For couples who have lost the spark in their relationship, it can be easy to blame their busy schedules or simply taking each other for granted.
But experts say the fading lack of enthusiasm between the sheets among those of a certain age might be down to hormone changes which hit both partners at the same time – dubbed the ‘couplepause’.
The changes which spark the menopause for a woman in her 40s and 50s can lead her to lose interest in sex.
At the same time, many men of a similar age experience a fall in testosterone which some call the ‘andropause’.
Scientists now claim the effects of the hormone shift on those in middle-age can ‘pass’ from one partner to the other. They say the loss of interest and anxiety in one partner can have a negative impact on the other’s sexual drive.
Experts say the fading lack of enthusiasm between the sheets among those of a certain age might be down to hormone changes which hit both partners at the same time – dubbed the ‘couplepause’.
Sex therapist Dr Emmanuele Jannini, of Tor Vergata University in Rome, said ‘couplepause’ can be treated by couples’ therapy and should be embraced as a period of ‘transition or renewal’, promoting a healthy sex life and overall well-being (stock image)
Both may be reluctant to seek treatment, allowing symptoms to ‘pass’ from one to the other.
It comes as separate research found women were emotionally and financially worse off than men after ‘grey divorce’ – break-ups after 50 – which is on the rise in high-income countries.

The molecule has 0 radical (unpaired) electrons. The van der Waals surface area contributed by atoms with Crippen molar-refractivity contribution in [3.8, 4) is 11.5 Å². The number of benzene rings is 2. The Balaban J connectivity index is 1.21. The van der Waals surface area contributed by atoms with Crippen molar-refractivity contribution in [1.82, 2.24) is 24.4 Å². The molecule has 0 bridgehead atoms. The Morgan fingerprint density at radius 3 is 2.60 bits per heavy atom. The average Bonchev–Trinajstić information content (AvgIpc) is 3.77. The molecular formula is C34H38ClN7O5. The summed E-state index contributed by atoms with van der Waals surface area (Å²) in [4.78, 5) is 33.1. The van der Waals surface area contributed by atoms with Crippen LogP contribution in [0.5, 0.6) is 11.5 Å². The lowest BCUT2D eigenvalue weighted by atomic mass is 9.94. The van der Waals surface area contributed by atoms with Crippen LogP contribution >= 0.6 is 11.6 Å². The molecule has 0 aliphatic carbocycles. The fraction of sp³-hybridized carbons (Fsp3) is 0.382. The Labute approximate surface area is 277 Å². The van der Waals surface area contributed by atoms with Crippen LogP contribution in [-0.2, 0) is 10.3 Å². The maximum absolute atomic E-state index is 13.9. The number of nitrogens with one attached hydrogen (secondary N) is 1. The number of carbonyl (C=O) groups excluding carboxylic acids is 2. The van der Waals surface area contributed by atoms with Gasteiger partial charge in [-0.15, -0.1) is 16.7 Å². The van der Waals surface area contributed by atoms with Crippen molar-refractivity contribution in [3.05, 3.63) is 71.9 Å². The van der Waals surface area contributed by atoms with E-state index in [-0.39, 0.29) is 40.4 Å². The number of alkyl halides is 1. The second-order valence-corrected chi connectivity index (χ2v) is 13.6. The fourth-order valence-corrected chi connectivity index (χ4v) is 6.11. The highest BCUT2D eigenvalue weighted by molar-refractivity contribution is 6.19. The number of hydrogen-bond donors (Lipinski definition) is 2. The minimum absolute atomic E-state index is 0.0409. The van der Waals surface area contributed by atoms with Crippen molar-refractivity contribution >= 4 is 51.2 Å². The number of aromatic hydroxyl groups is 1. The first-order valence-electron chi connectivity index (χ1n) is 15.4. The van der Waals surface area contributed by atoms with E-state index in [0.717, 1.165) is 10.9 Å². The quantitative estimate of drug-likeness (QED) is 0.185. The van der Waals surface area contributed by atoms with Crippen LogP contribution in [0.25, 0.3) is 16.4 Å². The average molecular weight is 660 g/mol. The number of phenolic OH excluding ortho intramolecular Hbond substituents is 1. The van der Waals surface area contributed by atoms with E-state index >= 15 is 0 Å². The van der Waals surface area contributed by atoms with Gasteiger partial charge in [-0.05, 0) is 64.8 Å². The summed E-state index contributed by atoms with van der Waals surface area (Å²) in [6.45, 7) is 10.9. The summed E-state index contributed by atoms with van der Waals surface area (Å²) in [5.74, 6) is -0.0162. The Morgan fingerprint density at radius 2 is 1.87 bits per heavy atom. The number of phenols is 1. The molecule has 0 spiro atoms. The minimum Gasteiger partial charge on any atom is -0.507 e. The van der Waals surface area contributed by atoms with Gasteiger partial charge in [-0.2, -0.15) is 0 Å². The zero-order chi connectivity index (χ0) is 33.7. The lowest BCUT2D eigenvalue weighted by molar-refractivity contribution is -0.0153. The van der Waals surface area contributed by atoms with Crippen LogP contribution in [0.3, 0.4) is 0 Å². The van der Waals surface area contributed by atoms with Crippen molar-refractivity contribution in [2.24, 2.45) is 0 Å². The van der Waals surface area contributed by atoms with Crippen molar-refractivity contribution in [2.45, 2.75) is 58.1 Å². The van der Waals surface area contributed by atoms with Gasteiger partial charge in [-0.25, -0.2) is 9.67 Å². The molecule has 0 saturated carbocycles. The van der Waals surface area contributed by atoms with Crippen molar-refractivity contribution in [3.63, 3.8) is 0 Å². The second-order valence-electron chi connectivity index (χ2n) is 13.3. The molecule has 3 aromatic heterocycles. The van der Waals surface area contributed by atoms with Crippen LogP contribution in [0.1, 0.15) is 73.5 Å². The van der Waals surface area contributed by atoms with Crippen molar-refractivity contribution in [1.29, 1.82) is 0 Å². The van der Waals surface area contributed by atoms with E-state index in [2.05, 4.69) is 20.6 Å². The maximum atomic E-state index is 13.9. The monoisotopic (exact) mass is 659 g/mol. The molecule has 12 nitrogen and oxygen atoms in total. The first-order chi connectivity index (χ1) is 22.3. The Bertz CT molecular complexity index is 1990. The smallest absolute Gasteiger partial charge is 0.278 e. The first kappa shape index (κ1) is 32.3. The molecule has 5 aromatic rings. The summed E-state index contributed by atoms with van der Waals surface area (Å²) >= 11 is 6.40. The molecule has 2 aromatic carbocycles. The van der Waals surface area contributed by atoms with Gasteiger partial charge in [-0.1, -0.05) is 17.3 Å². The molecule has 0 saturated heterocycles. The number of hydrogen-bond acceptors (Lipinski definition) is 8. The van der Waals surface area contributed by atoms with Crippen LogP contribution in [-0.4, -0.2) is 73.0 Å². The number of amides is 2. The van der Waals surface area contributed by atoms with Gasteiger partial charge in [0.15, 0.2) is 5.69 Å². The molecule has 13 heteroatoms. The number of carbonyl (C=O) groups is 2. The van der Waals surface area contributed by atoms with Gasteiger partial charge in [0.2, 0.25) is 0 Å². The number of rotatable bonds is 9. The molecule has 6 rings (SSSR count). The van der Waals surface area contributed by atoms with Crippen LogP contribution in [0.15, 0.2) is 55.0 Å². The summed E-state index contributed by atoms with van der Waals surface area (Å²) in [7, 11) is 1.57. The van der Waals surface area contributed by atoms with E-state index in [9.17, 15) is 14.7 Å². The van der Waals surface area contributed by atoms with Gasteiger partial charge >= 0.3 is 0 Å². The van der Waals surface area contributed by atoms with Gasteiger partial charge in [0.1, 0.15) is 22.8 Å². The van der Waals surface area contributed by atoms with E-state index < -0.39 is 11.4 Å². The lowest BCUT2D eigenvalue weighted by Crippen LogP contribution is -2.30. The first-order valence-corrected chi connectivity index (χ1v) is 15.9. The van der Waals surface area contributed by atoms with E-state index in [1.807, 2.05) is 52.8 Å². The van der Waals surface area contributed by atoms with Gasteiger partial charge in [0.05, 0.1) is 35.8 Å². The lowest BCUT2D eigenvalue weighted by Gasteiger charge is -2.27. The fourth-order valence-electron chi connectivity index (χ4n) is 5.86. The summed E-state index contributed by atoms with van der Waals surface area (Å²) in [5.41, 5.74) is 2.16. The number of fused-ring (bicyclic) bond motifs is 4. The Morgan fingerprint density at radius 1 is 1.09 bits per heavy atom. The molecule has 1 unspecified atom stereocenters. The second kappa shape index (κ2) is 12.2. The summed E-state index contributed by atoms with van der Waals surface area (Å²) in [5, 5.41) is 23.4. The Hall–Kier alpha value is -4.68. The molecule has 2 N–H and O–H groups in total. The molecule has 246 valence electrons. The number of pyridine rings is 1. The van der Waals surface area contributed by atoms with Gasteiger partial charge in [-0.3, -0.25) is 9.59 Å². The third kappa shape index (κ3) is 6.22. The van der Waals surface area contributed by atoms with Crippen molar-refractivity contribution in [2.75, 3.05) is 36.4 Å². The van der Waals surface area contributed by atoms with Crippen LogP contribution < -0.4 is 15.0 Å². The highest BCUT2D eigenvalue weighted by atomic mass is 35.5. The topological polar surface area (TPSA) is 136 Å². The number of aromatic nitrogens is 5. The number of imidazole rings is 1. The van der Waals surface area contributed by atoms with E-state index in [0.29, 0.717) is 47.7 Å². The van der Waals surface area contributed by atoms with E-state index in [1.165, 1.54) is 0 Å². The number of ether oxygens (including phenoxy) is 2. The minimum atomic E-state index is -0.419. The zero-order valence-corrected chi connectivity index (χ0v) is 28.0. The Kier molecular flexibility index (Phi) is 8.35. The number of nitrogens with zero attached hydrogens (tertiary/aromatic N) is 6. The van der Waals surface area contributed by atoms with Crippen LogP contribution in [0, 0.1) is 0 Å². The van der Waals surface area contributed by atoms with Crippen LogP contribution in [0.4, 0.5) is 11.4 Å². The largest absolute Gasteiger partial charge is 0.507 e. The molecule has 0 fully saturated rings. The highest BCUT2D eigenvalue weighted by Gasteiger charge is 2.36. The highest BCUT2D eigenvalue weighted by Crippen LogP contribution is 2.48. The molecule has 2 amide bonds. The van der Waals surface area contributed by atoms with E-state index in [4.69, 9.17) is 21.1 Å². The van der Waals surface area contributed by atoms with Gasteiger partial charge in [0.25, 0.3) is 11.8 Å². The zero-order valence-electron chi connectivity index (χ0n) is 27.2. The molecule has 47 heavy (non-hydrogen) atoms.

Sex therapist Dr Emmanuele Jannini, of Tor Vergata University in Rome, said: ‘Sexual problems in one partner may in turn worsen the other’s sexual health.
‘Addressing sexual health needs during mid-life must have the aim of not only improving survival but also pursuing healthy ageing.’
The study said an example of ‘couplepause’ could be a woman not seeking help for pain during sex if her male lover leaves his erectile dysfunction untreated. It added that the phenomenon may also be caused by external factors such as stress, depression and relationship fatigue.
Researchers pointed out that a menopausal woman in her 50s in a new relationship may be more sexually active than a woman in her 30s who has been married for 10 years.
Dr Jannini said ‘couplepause’ can be treated by couples’ therapy and should be embraced as a period of ‘transition or renewal’, promoting a healthy sex life and overall well-being. Menopause usually affects women between the ages of 45 and 55. It is caused by a drop in hormone levels and can cause symptoms including anxiety, mood swings, hot flushes and brain fog.
Men may suffer from lowered testosterone in middle age, which some call ‘andropause’ or ‘manopause’ – although the NHS says these terms are unhelpful because testosterone does not drop suddenly but over time.
The study, published in the Journal of Sexual Medicine, comes after different research has suggested women are left both financially and emotionally worse off than men after a ‘grey divorce’.
Scientists at the Chongqing Medical University in China tracked the antidepressant use of those aged 50 to 70 in Finland.
The study found that while both sexes increased their antidepressant use in the run-up to and immediate aftermath of break-ups, divorce or bereavement, women’s use of these drugs was greater than men’s.
Women’s household income dropped twice as much as men following a divorce, research by Legal & General Retail found. It showed women saw their household income fall by 41 per cent in the year following a divorce compared with 21 per cent for men.